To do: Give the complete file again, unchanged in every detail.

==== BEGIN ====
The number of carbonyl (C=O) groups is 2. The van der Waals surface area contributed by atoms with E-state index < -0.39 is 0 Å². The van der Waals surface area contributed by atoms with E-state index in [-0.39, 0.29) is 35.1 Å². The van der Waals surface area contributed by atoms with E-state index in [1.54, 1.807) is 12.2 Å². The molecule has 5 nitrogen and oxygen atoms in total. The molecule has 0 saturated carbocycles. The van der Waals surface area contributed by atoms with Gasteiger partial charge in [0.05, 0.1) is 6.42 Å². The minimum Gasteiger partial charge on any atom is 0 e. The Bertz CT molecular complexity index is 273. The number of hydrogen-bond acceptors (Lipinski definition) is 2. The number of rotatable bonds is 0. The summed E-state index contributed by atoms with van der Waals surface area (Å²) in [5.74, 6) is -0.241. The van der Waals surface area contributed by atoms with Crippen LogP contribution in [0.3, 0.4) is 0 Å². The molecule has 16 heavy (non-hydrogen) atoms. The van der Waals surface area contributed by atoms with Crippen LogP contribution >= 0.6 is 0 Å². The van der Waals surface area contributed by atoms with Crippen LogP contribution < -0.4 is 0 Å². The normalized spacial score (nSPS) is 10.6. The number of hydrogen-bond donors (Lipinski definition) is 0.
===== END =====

The number of carbonyl (C=O) groups is 2. The van der Waals surface area contributed by atoms with E-state index < -0.39 is 0 Å². The van der Waals surface area contributed by atoms with E-state index in [-0.39, 0.29) is 35.1 Å². The van der Waals surface area contributed by atoms with E-state index in [1.54, 1.807) is 12.2 Å². The molecule has 5 nitrogen and oxygen atoms in total. The molecule has 0 saturated carbocycles. The van der Waals surface area contributed by atoms with Gasteiger partial charge in [0.05, 0.1) is 6.42 Å². The minimum Gasteiger partial charge on any atom is 0 e. The Bertz CT molecular complexity index is 273. The number of hydrogen-bond acceptors (Lipinski definition) is 2. The number of rotatable bonds is 0. The summed E-state index contributed by atoms with van der Waals surface area (Å²) in [5.74, 6) is -0.241. The van der Waals surface area contributed by atoms with Crippen LogP contribution in [0.3, 0.4) is 0 Å². The molecule has 16 heavy (non-hydrogen) atoms. The van der Waals surface area contributed by atoms with Crippen LogP contribution >= 0.6 is 0 Å². The van der Waals surface area contributed by atoms with Crippen LogP contribution < -0.4 is 0 Å². The normalized spacial score (nSPS) is 10.6. The number of hydrogen-bond donors (Lipinski definition) is 0.